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Swipe Out Hunger Program will not be returning to Western’s dining halls

After a change in dining hall providers, misleading website information and a lack of resources, one student has resorted to sneaking into the dining halls.

Viking Union WHOLE food pantry located in VU 435. The shelves are half-stocked with soup and produce. // Photo by Mars Wetzbarger.

Western Washington University's partnership with Swipe Out Hunger, a national program which allows students to donate meals to peers dealing with food insecurity, has been unavailable for more than half the academic year after the university switched dining hall providers from Aramark to Chartwells.

Last year, students donated 2,249 meals to Swipe Out Hunger, Assistant Dean of Student Life Michael Sledge wrote in an email. Since the switch, Chartwells has declined to participate in the program.

Instead, Chartwells has donated 150 meal vouchers to the campus Basic Needs department, said Andrew Gaynor, Chartwells’ district manager for Western dining.

The Western Swipe Out Hunger webpage says the program is suspended because of an “overwhelming demand.” 

Sledge said this is untrue. 

“The Swipe Out Hunger program ceased when the dining contract ended last summer with our previous provider,” Sledge wrote in an email. “Our current dining services provider has not indicated that they wish to revive the program.”

Chartwells is exploring options for a similar system, Gaynor said. 

“Chartwells has mentioned that they could introduce a program called Tap It Forward on campus,” wrote the Associate Director of Sustainability Engagement Institute, Lindsey MacDonald. “But we have not heard anything about whether, when, or how this program could be implemented.”

A Western student, who asked to remain anonymous due to fear of repercussions, has turned to sneaking into dining halls after the program was suspended. When the program was still in place, they used their partner’s Western ID to qualify for Swipe Out Hunger. They couldn’t qualify for the program without negatively affecting their financial aid, they said.

Western’s previous dining services provider, Aramark, partnered with Swipe Out Hunger in the spring of 2019. 

The program allowed students with unused meals to donate them via the Western Swipe Out Hunger webpage. Students needing meals could apply to get those swipes. The first quarter it was in place, students donated 1,000 meals to classmates in need, according to the site.

The anonymous Western student, who is facing food insecurity, looked into the Swipe Out Hunger program. After discussing it with the financial aid office, they were under the impression that since they were maxed out on financial aid, they couldn’t request any more support. 

“I was worried if I applied and got accepted then it would compromise how much financial aid I got," they said. “Maybe I misunderstood but that's what I was operating under.”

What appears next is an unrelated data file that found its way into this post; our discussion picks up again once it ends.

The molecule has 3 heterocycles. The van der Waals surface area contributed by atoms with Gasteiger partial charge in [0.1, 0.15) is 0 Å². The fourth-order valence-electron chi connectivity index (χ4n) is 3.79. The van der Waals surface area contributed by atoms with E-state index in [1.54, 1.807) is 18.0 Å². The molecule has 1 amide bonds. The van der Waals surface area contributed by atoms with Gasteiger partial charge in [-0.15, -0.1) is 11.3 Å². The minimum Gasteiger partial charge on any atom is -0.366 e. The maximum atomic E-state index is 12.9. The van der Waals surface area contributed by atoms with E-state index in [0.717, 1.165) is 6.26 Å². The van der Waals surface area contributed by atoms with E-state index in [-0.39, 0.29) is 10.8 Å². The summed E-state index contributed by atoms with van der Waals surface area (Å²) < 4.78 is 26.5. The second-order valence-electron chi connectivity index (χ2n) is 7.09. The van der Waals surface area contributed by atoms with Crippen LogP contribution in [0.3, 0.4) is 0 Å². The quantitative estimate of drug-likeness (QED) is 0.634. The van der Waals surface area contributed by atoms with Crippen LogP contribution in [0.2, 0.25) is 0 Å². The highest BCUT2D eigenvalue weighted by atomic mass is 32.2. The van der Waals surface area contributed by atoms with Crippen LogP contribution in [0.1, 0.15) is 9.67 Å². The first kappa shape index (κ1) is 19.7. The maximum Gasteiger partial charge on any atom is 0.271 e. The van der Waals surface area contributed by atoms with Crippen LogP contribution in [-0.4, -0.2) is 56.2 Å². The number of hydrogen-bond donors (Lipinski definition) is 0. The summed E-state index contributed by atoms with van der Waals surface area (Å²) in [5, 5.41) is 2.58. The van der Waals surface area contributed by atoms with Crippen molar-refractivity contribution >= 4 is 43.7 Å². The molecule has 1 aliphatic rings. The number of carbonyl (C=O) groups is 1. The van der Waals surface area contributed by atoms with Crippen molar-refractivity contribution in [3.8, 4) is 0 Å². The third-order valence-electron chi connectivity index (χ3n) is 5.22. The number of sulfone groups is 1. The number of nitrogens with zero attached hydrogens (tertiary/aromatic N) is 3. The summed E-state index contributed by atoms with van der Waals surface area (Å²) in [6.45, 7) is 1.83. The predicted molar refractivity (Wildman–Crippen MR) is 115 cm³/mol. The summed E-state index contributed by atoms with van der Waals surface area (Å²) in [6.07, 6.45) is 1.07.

Heather Bryson, director of Western’s financial aid office, confirmed that if a student’s accepted financial aid would need to be adjusted to make room for the Swipe Out Hunger funding, financial aid would not approve the request. 

Federal regulations require Swipe Out Hunger meals to be documented on a student’s financial aid award, said Bryson. If financial aid met all costs of attendance or financial need, the student would be declined for Swipe Out Hunger meals.

The anonymous student said they didn’t bother applying. “The way they convey information really ain’t it,” they said. “It’s intimidating to people like myself.” 

Their girlfriend, who was not maxed out on financial aid, applied to Swipe Out Hunger on behalf of their partner in the fall of 2022. They would use their girlfriend's account to get 15-30 meals every quarter until it ended. 

“Being maxed out on financial aid, you’d think there would be more resources available,” they said.

Since the program has been suspended, the student has had to become creative. They said it’s been a struggle to not go hungry. 

Students should use Western’s Basic Needs resources and the food pantries on campus, Gaynor said. 

The anonymous student said most of the food pantries don’t have fresh food, are time-consuming and are not the same as a hot meal.

During the fall quarter, they would occasionally sneak into the dining halls to eat a hot meal, they said. “If you're gonna take away this program, then I'm not gonna not eat.”

Mars Wetzbarger

Mars Wetzbarger (they/them) is a campus life reporter for The Front. They are in their third year at Western, majoring in Environmental Journalism. In their free time you can find them climbing rocks and playing with their cat. You can contact them at

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